For the past five years Judy Sorensen has helped seniors at the Columbia View Lodge discover their artistic side. An exhibition of their work is planned for September.

For the past five years Judy Sorensen has helped seniors at the Columbia View Lodge discover their artistic side. An exhibition of their work is planned for September.

The art of making people happy

Judy Sorensen shares her passion for art with an eager group of seniors

They say that it’s never too late to learn something new.

For the past five years seniors at Columbia View Lodge have been learning new art skills through the teachings of volunteer instructor Judy Sorensen.

Two days each week Judy helps groups of three or four residents at a time discover their artistic talents in her classroom. She keeps the class sizes small in order to provide individual attention.

With gentle guidance and encouragement Judy inspires both new and returning students to uncover and expand their abilities.

“I like to keep things low stress and pretty informal.” she says, “I don’t teach color theory or anything like that. It’s just whatever they like… nothing is wrong.

“And I think it’s important that they can come in here and they don’t have to have any background or skills in painting.” she says. “Some of them I have to persuade a little bit, but in the end most of them can’t believe what they can do.”

One of the residents new to the class is Iole Cristofoli, who praises both Judy and her program.

“Judy is a wonderful teacher.” Cristofoli says.

“She’s got a lot of love and patience and she gets a lot of good art from the people who go there. She makes them feel good and that’s a really big thing.

“When I’m there the time just flies by.” adds Cristofoli. “It seems like I just sit down and it’s time to go. I really enjoy the class a lot.”

Margot Wright, director of  leisure time services and volunteer coordinator at Columbia View says volunteers like Judy are invaluable assets to the lodge.

“Without our volunteers this place would not be what it is.” she says, “They are so important to us and I can’t imagine doing some of the events we do without them.”

“Most are willing to do whatever they can but some, like Judy bring special skills that they offer to us.

She’s done a lot of research about working with elderly people and people with dementia and it’s not often you get volunteers who do research on their own like that. We‘re really lucky to have her.”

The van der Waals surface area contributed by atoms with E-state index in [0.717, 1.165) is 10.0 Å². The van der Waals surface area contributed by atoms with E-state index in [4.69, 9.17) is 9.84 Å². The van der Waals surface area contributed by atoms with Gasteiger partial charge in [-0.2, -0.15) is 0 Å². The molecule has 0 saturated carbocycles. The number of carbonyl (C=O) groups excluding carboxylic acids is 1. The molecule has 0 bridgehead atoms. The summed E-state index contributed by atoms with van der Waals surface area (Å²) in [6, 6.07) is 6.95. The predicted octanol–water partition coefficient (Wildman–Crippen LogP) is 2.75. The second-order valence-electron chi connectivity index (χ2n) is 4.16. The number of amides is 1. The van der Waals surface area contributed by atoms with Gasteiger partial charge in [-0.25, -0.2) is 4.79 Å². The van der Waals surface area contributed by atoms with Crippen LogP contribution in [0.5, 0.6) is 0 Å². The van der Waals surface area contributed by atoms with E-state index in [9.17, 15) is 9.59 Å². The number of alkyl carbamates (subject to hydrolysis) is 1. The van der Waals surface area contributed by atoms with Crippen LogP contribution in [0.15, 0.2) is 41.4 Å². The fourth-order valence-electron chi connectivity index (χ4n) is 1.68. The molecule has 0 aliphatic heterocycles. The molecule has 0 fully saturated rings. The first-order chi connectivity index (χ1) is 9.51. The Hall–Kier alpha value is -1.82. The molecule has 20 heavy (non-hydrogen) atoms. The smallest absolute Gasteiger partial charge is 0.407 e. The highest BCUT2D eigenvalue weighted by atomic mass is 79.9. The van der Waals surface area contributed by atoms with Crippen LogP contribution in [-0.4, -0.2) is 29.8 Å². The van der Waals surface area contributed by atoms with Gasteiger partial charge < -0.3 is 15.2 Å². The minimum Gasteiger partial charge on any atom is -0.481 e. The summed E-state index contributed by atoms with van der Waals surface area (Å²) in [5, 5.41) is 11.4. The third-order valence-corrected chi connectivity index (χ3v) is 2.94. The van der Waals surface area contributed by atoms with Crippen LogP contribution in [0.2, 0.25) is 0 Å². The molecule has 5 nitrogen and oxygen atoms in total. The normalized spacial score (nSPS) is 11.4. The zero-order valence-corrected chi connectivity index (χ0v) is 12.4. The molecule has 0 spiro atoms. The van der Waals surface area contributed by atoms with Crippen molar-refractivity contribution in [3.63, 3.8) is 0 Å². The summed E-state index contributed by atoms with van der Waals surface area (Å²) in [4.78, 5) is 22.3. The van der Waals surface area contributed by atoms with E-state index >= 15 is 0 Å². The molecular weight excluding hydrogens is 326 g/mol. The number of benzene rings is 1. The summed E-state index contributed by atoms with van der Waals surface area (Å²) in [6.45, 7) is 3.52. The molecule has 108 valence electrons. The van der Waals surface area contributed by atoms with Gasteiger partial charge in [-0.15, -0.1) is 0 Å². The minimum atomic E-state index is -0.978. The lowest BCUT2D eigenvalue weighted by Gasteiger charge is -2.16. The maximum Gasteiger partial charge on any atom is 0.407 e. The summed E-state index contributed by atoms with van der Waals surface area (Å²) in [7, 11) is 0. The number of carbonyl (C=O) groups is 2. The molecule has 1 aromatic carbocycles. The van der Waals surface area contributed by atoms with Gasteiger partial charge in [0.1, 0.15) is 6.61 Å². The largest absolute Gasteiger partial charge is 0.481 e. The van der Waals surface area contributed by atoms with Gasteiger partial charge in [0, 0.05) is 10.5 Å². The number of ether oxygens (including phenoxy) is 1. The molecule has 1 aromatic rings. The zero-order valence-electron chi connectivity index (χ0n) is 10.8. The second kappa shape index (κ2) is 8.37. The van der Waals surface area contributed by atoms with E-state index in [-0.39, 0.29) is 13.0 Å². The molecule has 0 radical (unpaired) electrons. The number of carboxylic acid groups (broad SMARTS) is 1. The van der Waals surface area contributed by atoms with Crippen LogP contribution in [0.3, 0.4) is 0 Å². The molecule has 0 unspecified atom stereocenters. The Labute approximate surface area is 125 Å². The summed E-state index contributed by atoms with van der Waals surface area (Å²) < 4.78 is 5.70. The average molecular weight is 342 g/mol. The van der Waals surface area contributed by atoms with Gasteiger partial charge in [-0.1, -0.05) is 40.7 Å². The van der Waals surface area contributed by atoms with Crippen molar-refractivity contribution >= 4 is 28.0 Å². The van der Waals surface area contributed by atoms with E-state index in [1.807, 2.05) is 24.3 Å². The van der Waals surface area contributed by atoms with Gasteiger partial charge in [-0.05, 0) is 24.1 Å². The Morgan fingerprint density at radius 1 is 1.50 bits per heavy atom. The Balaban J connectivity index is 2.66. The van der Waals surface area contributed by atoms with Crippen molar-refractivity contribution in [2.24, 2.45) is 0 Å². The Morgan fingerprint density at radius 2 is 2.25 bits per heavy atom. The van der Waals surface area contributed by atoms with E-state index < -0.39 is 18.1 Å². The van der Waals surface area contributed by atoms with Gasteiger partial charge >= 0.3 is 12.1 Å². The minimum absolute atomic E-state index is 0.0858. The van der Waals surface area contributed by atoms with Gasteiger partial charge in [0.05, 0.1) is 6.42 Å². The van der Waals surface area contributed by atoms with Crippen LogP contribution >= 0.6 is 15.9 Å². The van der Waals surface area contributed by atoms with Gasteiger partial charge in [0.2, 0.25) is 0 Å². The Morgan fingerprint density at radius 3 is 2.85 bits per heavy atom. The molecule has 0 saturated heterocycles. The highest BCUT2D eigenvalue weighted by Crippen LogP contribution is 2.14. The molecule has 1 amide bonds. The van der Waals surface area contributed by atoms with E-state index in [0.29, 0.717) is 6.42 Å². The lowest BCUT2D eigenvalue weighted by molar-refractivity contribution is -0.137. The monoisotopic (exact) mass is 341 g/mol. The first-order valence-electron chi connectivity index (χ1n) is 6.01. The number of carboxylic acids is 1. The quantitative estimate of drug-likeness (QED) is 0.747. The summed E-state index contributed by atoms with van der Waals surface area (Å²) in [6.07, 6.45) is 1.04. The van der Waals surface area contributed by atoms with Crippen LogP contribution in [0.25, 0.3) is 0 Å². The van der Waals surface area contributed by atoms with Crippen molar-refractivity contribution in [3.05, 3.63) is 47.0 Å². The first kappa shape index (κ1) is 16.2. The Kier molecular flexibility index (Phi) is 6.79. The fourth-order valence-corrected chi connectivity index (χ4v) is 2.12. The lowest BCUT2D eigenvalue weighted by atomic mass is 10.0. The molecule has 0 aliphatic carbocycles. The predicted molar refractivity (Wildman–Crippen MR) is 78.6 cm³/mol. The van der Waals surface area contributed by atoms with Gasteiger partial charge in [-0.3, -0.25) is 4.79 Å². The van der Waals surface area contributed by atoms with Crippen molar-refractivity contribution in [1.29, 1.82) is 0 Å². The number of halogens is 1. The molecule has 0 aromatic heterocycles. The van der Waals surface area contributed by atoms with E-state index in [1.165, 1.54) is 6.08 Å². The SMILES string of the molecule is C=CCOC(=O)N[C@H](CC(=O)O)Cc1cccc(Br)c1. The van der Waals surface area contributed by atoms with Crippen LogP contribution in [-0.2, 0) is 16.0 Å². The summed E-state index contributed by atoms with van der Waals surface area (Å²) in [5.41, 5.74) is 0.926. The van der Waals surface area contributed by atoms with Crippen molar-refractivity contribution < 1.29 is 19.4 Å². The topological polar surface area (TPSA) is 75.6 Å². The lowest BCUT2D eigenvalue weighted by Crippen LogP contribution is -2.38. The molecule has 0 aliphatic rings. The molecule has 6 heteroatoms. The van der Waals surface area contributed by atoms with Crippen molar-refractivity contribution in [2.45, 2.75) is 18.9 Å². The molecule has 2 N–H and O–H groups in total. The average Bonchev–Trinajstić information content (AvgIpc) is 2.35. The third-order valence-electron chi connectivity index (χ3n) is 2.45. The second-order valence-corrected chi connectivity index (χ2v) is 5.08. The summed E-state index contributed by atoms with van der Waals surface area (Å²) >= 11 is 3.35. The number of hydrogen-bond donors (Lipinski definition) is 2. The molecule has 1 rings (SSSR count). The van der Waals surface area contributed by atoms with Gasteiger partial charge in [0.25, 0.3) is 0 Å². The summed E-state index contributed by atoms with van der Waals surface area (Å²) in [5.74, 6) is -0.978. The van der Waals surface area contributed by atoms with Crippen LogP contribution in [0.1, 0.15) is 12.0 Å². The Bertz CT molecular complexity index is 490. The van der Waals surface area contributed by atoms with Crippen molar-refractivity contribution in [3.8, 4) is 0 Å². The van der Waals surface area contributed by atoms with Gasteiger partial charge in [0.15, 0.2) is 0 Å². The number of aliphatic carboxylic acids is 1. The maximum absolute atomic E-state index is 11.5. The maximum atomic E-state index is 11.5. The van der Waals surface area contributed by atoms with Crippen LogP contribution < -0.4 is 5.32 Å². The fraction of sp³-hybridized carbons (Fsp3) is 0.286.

Judy sums it up this way, “If I end up here I’d want to be treated in a certain way, so I try to treat the residents the way I would like to be treated. What I do here makes them happy and it makes me happy and we all feel good.”

On Sept. 20 from 6:00 to 7:30 p.m., an exhibit and sale of 100 to 150 pieces of the residents’ work will take place at the lodge.

The event is open to the public and proceeds from the sale will be used to purchase more supplies. It will be an opportunity to meet some of the emerging artists, view their works, and show your support for Judy and her students.

And it might also be a chance to find out, with the help of the right teachers, how much all of us could still learn.

If there’s an unheralded person in our community that deserves recognition for their efforts contact Mike Hockley at hockley.mike@gmail.com.

Just Posted

Adrian Moyls is the Selkirk College Class of 2021 valedictorian and graduate of the School of Health and Human Services. Photo: Submitted
Selkirk College valedictorian proves mettle in accomplishment

Adrian Moyls is a graduate of the School of Health and Human Services

A tent housing a mobile vaccination clinic. (Interior Health/Contributed)
Over 5K jabbed at Interior Health mobile COVID-19 vaccine clinics

The clinics have made stops in more than 40 communities since launching last week

The pilot of this single-engine propeller plane was unhurt after crash-landing in a Como Road orchard Friday, June 18. Photo: Laurie Tritschler